The halls of Blair are dark and an eerie stillness has replaced the hustle and bustle that filled them during the school day. But the school is not completely empty. Amid the silence, his phone vibrates in his pocket as he glances at the clock. It's 9:00 pm, and he has been at school for approximately 15 hours. He flips open his phone to hear a fellow math teacher, William Rose, instantly ask "Hey Giles, are you still here, too?" John Giles smiles before saying yes, knowing he is not the only teacher at Blair who keeps unconventional hours.
The drum line begins to tap, the trumpets herald and the flutes begin to softly blow. As the marching band struts across the field, four Blazers in glittering red costumes follow, twirling their flags and stepping to the beat. Halfway across the stadium, they pause, pivot toward the audience and transition into a new routine of bright red whirls.
Almost five years ago, sophomore Eni Bajrami left her childhood home in Greece and journeyed with her family overseas to a country she had only heard of in stories - the U.S. Like any immigrant, Bajrami had some initial anxiety about starting a new life in a completely foreign land. She knew nothing about what the future would hold for the prosperity of herself and her family.
As Blair alumni of all heights, races and ages wander through the mazes of tables in the gym, it's impossible not to wonder how people so different could all have gone to this school. In 75 years, Blair and its three generations of Blazers have passed through a variety of times and trends. The decades display in Blair's gymnasium guided Blazers, past and present alike, though two wars, the rise and fall of the hippie movement and an influx of school spirit. Here's a rundown of fashionable fads through the years:
Pizza. Ice cream. Hamburgers. Chocolate chip cookies. Ask just about anyone to name their favorite things to eat, and at least one of these mouth-watering dishes is sure to come to mind. But for vegans, all of these foods are taboo.
Blazers in search of entertainment in Washington, D.C., can be tempted to stick to the old standbys: touring museums, strolling down the mall or exploring Chinatown. Most don't even consider attending the theater. Why bother getting lost in complicated plotlines or sitting through two hours of dialogue? But there's no need to fear.
Everyone knows the stereotypes of farmers markets: aging hippies, obscure organic fruit, hybrid cars and Free Tibet tee-shirts. But as more mainstream people, including teenagers, have been drawn into the local eating movement, farmers markets are not just for the elderly anymore.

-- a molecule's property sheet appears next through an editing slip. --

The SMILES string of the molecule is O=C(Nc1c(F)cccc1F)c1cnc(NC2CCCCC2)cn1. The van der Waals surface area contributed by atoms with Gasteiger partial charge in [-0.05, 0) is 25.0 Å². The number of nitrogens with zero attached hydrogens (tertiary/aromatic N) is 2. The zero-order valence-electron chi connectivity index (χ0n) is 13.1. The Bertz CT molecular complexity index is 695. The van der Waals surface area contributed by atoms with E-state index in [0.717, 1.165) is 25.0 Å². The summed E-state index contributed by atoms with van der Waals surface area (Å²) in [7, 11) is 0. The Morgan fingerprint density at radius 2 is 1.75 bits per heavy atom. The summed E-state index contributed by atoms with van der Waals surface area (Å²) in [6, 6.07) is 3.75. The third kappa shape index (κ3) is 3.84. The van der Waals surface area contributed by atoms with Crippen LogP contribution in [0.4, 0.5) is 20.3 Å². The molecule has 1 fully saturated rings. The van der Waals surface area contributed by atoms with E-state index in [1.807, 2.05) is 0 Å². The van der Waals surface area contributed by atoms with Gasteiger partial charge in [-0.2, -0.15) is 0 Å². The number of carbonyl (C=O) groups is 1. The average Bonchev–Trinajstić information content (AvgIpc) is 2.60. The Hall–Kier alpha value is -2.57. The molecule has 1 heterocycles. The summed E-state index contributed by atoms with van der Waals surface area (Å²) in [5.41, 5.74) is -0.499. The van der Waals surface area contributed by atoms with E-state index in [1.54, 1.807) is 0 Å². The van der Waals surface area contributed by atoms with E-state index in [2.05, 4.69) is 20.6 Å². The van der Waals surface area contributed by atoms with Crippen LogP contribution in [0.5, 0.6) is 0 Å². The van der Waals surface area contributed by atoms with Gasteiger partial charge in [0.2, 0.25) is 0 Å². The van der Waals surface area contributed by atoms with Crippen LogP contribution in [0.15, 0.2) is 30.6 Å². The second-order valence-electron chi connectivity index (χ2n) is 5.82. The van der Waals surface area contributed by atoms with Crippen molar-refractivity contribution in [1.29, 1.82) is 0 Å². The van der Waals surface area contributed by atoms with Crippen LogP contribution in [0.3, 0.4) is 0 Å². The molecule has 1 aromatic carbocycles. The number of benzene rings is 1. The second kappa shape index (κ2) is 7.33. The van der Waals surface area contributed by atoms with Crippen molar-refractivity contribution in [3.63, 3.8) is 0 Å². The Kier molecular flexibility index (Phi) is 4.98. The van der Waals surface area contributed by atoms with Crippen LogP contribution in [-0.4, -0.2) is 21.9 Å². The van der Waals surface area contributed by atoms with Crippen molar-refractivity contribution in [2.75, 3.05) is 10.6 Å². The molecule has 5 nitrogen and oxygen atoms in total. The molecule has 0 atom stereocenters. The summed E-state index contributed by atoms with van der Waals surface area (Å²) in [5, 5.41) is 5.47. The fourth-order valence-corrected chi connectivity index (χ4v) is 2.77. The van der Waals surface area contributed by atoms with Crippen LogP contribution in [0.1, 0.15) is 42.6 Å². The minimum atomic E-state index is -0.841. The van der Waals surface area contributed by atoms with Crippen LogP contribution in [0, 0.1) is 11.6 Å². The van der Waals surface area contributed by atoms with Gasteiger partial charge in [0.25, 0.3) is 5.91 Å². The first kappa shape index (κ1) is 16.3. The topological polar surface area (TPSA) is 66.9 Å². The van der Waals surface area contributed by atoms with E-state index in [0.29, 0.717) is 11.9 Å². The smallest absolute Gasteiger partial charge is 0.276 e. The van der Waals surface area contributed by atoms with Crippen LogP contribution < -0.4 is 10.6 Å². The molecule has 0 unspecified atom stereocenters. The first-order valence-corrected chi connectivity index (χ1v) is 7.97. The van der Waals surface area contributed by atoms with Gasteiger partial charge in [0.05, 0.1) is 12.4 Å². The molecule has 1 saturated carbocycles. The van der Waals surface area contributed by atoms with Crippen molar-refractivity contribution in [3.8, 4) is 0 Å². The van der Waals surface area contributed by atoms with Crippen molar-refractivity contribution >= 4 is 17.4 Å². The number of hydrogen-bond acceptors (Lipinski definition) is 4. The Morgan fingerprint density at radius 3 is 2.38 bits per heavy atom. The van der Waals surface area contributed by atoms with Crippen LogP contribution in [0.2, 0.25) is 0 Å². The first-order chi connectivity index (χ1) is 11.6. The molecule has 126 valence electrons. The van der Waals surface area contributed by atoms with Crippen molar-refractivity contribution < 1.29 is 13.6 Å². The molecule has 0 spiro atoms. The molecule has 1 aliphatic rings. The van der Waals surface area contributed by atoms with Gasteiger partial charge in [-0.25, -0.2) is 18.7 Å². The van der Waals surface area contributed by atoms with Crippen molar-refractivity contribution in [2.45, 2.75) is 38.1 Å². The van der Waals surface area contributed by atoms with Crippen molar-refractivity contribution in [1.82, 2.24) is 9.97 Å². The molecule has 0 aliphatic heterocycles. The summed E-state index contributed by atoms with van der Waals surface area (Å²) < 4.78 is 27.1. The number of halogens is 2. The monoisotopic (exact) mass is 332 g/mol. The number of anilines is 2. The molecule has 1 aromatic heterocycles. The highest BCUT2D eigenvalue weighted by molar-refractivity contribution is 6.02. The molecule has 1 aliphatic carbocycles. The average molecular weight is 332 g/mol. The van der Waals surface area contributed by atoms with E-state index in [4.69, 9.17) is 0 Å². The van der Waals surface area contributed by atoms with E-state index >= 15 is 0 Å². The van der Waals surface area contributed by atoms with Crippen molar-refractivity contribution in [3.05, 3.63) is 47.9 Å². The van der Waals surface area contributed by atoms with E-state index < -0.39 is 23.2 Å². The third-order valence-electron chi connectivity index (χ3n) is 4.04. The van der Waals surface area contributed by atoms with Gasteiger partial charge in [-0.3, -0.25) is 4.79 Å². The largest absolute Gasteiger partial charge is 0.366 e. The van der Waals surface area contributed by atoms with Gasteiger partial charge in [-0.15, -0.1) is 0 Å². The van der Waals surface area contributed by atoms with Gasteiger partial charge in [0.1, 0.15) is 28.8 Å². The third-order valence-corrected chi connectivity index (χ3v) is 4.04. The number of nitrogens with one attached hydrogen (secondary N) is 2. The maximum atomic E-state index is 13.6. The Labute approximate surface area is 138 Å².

In the gym of Silver Spring International Middle School, formerly Montgomery Blair High School, Stevie Wonder's "Superstition" played in the background and former Blazers strolled about, covered head to toe in red and white.
Framed by the gleaming walls of Strathmore's reception hall, the scene could have been lifted from an upscale country club: Blair alumni, dressed to the nines in tailored suits and dresses stand in clumps, chatting over drinks and twirling on the dance floor to old hits like "Play That Funky Music" by Wild Cherry. But immersed in conversation with old friends and classmates, the former Blazers hardly seem to notice their elegant surroundings.
The riddle goes that a boy and his father are injured in a car accident and immediately rushed to the hospital. When the boy is sent to surgery, the surgeon says, "I can't do the operation; this is my son." The "trick:" the surgeon is the boy's mother.
It was the ultimate teenage experience. He and other members of the jock crowd strutted Blair's halls. He drove the cheerleaders around after his baseball and football games. He was a senior, and he felt unstoppable. After all, Pete Luces' 1976 AMC Matador was not just a car – it was freedom.
She hadn't intended to go out this way. With three beautiful bouquets in hand and a wide, elated grin across her face, she ran across the stage, waving to the audience as she left. But while making her dramatic exit, she tripped, showering the audience with roses.
A message pops up on the computer screen. "Hi, I've trimmed the computer down somewhat. Happy hacking!” The computer, which had once held a slew of files, is now completely empty. The witty message is all that remains of Mark's presence.